2. Is fairly simple when using global namespace
      3. Is more involved when loading dynamically
        1. Problems
          1. interface definitions are not the same as exports.
          2. Cannot directly import because of Implicit Modules
        2. Solution: see “Strategy Summary” above

I spent a lot of time trying to figure out how to dynamically import JavaScript libraries, so I hope you find my strategy useful. Other similar sorts of strategies I looked at can be found here and here. The first one is a bit odd and I did not like that it requires (no pun intended) you to use the ugly AMD/Require syntax in TypeScript, and the second forces you to modify the interface definitions you find online or write your own class-based definitions.

I like my strategy because, although there is some overhead in writing AMD loader-files which use exports.*, you can leverage the host of online interface definitions while maintaining TypeScript’s clean and elegant syntax. Please recall though that this technique is not necessary if the library in question is loaded in the global namespace!

If you’ve found an even better way of importing JavaScript, I’d love to hear about it.

Brett Jones, (Also, please consider following me on Twitter – @brettjonesdev)

UPDATE: I have created a simple example of the two main techniques (static versus dynamic imports) I describe here. Check it out on GitHub: TypeScript Modularization Demo

January 7, 2013 / Keyhole Software

Introduction to TypeScript Language and Tooling

TypeScript, Microsoft’s new open source JavaScript derivative, brings static typing along with a number of conventional OOP features to the Wild West of JavaScript. Much like CoffeeScript, this syntactical cousin of Ruby and Python compiles to plain old JavaScript. However, unlike CoffeeScript, TypeScript is in fact a superset of the JavaScript language. What this means is that you can actually write vanilla JavaScript in TypeScript (which is cool).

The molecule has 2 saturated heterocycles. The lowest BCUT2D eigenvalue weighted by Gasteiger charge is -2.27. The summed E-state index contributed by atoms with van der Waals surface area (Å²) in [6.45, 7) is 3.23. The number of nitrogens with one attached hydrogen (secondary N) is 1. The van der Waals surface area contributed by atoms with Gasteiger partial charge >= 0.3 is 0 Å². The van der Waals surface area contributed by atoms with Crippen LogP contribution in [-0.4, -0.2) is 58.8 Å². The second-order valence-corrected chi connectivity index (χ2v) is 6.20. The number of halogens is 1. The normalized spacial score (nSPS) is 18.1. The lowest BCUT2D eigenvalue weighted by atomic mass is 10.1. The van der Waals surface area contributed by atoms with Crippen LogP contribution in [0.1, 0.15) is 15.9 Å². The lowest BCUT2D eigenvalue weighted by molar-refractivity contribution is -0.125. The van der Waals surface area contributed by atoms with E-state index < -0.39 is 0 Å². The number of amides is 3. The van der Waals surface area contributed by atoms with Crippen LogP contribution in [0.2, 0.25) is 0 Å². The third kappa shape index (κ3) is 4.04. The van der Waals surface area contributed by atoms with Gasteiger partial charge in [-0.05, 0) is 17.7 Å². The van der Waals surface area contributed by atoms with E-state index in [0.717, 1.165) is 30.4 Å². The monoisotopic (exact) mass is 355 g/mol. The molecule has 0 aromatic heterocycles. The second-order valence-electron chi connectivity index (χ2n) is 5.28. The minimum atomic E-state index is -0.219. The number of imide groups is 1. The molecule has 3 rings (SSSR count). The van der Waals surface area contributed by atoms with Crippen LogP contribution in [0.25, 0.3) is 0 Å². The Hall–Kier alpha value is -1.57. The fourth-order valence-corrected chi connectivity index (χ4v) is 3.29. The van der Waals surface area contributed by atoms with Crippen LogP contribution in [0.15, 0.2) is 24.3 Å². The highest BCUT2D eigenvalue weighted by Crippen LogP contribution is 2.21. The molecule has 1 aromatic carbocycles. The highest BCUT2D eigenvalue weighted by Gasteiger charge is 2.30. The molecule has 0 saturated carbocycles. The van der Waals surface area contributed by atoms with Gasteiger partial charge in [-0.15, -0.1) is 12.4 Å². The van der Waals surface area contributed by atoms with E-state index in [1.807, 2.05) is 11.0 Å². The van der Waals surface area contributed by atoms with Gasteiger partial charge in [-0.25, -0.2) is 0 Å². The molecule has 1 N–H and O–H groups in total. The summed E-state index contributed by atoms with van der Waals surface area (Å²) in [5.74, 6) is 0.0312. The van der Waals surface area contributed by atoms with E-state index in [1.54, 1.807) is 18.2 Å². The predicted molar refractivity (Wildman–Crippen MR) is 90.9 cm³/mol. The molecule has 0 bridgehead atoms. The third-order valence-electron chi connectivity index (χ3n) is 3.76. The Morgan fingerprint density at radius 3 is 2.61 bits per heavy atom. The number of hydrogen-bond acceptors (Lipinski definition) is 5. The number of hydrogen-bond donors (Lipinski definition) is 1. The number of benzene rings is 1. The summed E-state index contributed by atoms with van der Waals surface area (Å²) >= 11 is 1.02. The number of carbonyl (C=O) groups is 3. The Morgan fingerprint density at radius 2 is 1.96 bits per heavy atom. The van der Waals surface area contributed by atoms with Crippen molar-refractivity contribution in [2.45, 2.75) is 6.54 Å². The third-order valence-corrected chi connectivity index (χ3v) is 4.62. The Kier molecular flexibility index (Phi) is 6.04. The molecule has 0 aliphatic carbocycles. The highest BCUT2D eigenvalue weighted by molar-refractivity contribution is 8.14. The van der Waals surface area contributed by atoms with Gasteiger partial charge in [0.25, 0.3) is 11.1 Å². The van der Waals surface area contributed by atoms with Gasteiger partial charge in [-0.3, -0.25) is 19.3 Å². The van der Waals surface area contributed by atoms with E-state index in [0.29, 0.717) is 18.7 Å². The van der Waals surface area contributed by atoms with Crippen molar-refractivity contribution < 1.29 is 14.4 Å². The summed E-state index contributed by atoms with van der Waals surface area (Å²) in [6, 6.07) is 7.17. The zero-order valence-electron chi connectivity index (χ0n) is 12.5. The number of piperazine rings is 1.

Language Basics

Static Typing – Hello World

Here’s a simple example of TypeScript’s static typing:

function greet(name:string, times:number, el:HTMLElement) {
    var message: string = "";
    for (var i = 0; i < times; i++) {
        message += "Hello, " + name;
    el.innerHTML = message;
greet("Bob", 3, document.getElementById('content'));

If we try to pass our greet function parameters of the incorrect type, TypeScript won’t compile:

greet("Bob", "not a number", document.getElementById('content'));

Object Orientation

In my honest opinion, the greatest strength of TypeScript is its introduction of classic OO constructs like classes and inheritance. Granted, these sorts of things can be done in JavaScript’s prototypical system (see David Pitt’s blog post on the subject), but it tends to be more verbose, a bit confusing and far from elegant. In fact, it is so unwieldy that some popular libraries such as MooTools and Backbone provide their own OO abstractions to shield the common developer from the gritty realities of prototypical inheritance.